How to drive a stepper motor closed loop with your Arduino Uno using a TMC4361A-EVAL + TMC2130-EVAL

Today we will wire up a TMC4361A-EVAL + TMC2130-EVAL combination to drive a stepper motor closed loop with an Arduino Uno. The encoder used for this test has a resolution of 10.000 cpr respective a resolution of 40.000.


For this tutorial the Eselsbruecke got a soldered connection between +5V_USB (pin 5) to +5V_VM (pin 42) to get +5V for the encoder. You can use jumper wires as well but make sure the connection is properly.


The wiring is very simple. You will need 9 jumper wires. To make the wiring more easy you can print out the TMC5130-EVAL_Pinning.pdf (used from a previous blog entry) and cut out the template to mount it on the connector header of the TMC4361-EVAL (As seen on illustration 4). As a reference you can use the TMC5130-Eval_v15_01_Schematic.pdf. Here you’ll find the signals that are on each pin. The configuration is documented in the comment section of the Arduino code.

Illustration 3 – Pinheader of TMC4361-EVAL
Illustration 4 – TMC4361A+TMC2130 wired up with Arduino Uno

Cable colors of illustration 4
+5V –> red
GND –> blue
SDO –> yellow
SDI –> orange
SCK –> white
CSN –> grey
DIO0 (DRV_ENN) –> black (Is passed thru to TMC2130-EVAL DRV_ENN pin)
DIO16 (NFREEZE) –> brown
CLK16 –> green

Arduino Code

The Arduino Code below does not need any additional libraries. The SPI library comes with the Arduino IDE. The program initializes the TMC2130 thru the TMC4361A-EVAL (cover datagram) and the TMC4361 itself. It will rotate a 200 full step motor 2 revolutions to the one and 2 revolutions to the other direction depending on the wiring of the stepper motor. Please use either the TMC4361 and TMC2130 datasheets as a reference for the different registers (Download links below).


The file includes the pinning template, the TMC4361-EVAL schematic and the Arduino project.

Related Pages


  • Sam

    How can i read register value through SPI

  • Lars Jaskulski


    Please check the datasheet chapter 3. SPI Interfacing.
    All registers that are readable simply need to be send with its corresponding address with any dummy data. An example can be found in the datasheet on page 17 (datasheet revision 1.21).

    Best regards,

  • ZANG

    Do you have the sample code for Step/Dir mode to control the stepper motor (TMC4361A-LA+ TMC2130), THANKS..

  • Lars Jaskulski

    Hi Zang,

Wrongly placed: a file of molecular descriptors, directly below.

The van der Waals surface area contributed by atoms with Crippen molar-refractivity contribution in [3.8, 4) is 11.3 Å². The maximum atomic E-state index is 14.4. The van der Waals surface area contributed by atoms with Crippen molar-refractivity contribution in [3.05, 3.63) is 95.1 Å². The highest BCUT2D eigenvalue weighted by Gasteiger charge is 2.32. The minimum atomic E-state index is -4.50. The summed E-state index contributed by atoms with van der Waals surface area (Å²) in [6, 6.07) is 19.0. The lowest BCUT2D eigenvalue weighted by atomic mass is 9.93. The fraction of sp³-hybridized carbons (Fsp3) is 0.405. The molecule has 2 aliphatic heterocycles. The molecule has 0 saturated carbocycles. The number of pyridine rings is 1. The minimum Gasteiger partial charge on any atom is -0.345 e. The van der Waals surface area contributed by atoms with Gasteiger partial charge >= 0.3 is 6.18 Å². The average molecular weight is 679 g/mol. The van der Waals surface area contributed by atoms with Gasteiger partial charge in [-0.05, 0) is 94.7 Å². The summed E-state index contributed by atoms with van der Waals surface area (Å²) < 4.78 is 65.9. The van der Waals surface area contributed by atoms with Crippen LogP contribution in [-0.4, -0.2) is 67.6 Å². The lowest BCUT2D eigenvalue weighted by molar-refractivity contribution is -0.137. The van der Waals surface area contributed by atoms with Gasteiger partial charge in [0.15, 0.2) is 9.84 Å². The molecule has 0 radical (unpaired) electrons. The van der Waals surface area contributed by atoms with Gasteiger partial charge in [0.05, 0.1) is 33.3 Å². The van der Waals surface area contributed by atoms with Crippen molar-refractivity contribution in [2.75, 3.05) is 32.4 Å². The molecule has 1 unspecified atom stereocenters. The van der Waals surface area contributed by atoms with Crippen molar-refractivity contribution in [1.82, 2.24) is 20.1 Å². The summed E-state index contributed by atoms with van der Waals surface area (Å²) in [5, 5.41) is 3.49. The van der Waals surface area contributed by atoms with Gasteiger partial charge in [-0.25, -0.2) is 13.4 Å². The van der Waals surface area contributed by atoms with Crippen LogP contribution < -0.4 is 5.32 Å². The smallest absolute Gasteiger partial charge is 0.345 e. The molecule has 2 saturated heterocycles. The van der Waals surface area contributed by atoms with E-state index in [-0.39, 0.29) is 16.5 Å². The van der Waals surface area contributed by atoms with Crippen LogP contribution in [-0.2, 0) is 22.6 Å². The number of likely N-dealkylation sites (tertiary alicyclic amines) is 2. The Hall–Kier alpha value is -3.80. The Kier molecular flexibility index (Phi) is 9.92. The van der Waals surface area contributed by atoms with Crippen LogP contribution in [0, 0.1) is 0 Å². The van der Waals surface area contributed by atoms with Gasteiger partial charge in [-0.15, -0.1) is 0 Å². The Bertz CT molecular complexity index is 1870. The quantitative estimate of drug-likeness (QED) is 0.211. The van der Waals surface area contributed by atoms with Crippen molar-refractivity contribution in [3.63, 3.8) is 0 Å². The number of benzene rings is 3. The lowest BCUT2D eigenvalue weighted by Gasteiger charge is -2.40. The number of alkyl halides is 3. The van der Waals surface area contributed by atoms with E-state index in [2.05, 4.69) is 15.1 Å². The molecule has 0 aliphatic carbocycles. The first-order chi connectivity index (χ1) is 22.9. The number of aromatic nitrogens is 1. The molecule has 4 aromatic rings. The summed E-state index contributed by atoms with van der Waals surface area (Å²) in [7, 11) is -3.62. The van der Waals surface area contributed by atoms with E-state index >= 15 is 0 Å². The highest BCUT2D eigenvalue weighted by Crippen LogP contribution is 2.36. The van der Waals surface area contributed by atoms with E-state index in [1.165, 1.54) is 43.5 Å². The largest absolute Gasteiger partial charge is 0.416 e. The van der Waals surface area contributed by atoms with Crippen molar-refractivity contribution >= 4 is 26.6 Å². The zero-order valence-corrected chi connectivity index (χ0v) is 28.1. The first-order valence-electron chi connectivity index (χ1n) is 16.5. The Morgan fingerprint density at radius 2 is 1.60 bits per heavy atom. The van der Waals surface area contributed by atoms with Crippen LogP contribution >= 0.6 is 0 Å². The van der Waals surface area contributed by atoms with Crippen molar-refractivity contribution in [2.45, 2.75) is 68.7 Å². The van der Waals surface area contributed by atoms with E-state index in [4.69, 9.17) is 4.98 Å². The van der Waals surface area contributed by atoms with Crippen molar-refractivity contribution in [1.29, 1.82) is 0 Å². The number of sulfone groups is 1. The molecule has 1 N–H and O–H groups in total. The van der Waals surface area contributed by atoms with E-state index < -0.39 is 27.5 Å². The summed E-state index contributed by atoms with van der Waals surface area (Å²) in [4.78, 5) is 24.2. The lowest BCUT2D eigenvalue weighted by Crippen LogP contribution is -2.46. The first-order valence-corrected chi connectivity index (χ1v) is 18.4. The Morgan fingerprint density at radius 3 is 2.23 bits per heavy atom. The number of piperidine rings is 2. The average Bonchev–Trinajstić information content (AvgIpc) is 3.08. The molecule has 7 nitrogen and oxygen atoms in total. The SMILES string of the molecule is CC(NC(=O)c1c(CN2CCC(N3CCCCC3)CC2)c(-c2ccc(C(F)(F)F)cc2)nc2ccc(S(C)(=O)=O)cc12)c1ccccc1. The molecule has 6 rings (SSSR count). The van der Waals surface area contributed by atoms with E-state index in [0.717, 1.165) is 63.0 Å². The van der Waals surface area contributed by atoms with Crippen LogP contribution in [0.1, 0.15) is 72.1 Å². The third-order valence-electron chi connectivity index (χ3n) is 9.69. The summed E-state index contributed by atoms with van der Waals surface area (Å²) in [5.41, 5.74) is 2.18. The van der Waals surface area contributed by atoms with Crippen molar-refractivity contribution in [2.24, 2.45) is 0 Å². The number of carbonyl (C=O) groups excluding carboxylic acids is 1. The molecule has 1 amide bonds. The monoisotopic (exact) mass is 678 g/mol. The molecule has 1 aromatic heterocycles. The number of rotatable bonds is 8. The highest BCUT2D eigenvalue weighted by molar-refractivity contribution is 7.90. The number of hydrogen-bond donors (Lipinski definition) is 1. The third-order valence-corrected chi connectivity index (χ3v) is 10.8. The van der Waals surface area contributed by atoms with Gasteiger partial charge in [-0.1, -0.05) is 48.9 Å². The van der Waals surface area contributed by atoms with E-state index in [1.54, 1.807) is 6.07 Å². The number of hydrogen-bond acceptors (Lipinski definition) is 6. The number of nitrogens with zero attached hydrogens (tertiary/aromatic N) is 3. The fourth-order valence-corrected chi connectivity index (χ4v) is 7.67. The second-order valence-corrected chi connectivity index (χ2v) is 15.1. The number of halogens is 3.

Yes, please download this file:

    This is a .tpc file. If you are using the Landungsbrücke or Startrampe you can use our TMCL IDE to start the PC/Host host Tool you’ll find in the menu entry Tools.
    Within the Tool click on the TMCL/PC menu entry and select Options… –> Module Assignments….
    Now you need to assign the listed module on the left to the Assigned modules on the right, cope to code and edit the first line of the above .tpc file with the generated line.

    If you do not use the Landungsbrücke or Startrampe you can use the .tpc file to help yourself on editing the code. All WMCcommands mean write to micro controller. Those are essentially the SPI commands.

    I hope this helps you. Let us know if you need further assistance!

    Best regards,

  • ZANG

    Thanks, I will try it and come back to you..

  • Zang

    Hi, Lars Jaskulski

    I have set up the platform with my own micro controller, and test the source code with above, but now the problem is that I need the similar source code for Step/Dir mode to verify the chip & driver performance. So right now maybe it’s not possible to get the hardware Landungsbrücke or Startrampe from trinamic.

    Is it possible to send me the text file similar to the code above to my email.


    Zang Jian

  • Zang

    Hi, Lars Jaskulski

    I have opened the file, will try it.. Thanks.

    Zang Jian

  • Lars Jaskulski

    Hi Zang Jian,

    Let me know if and how it worked for you. If anyhting is unclear or you need additional help, please do not hesitate to reply on this comment.


  • zang

    HI, Lars Jaskulski

    So far so good. I try to summarize some questions and list on this comments together later..

    Thanks for your reply..

    Zang Jian

  • Zang

    Hi, Lars Jaskulski

    I have summarized 5 questions below. Hopefully you can help me on this..

    1. Under SPI mode Max speed.
    Based on my hardware:
    External clock: 16Mhz
    Encoder resolution: 500 cpr
    Stepper motor : 200 step per revolution
    a. How to calculate the max speed limit VMAX in pps?
    b. Based on the sample code (SPI mode),
    sendData(0xA4,0x079A8000); // VMAX = 400.000 pps (equals to 120 rpm?)
    079A8000 equals 489304.00000000
    This value how to match 400.000pps. What’s the formula?
    c. When I test the speed with my existing hardware (described as above), I measure the actual motor speed is around 570 rpm, not same to the sample 120 rpm (400.000 pps).
    Is it any hardware or parameter I need to set differently due to the hardware difference?
    2. Motor engaged status
    During my testing stage, I noticed that the moto engaged status (when the motor shaft become engaged) is related to 2 registers below.
    0x07 0x00400000 & 0x54 0x00009C40
    But how to get back the motor engaged/disengaged status? Can you show me the register?
    3. The last question is I want to confirm is that from the SPI mode sample code: the encoder resolution 10.000cpr
    This encoder is 10cpr or 10,000cpr?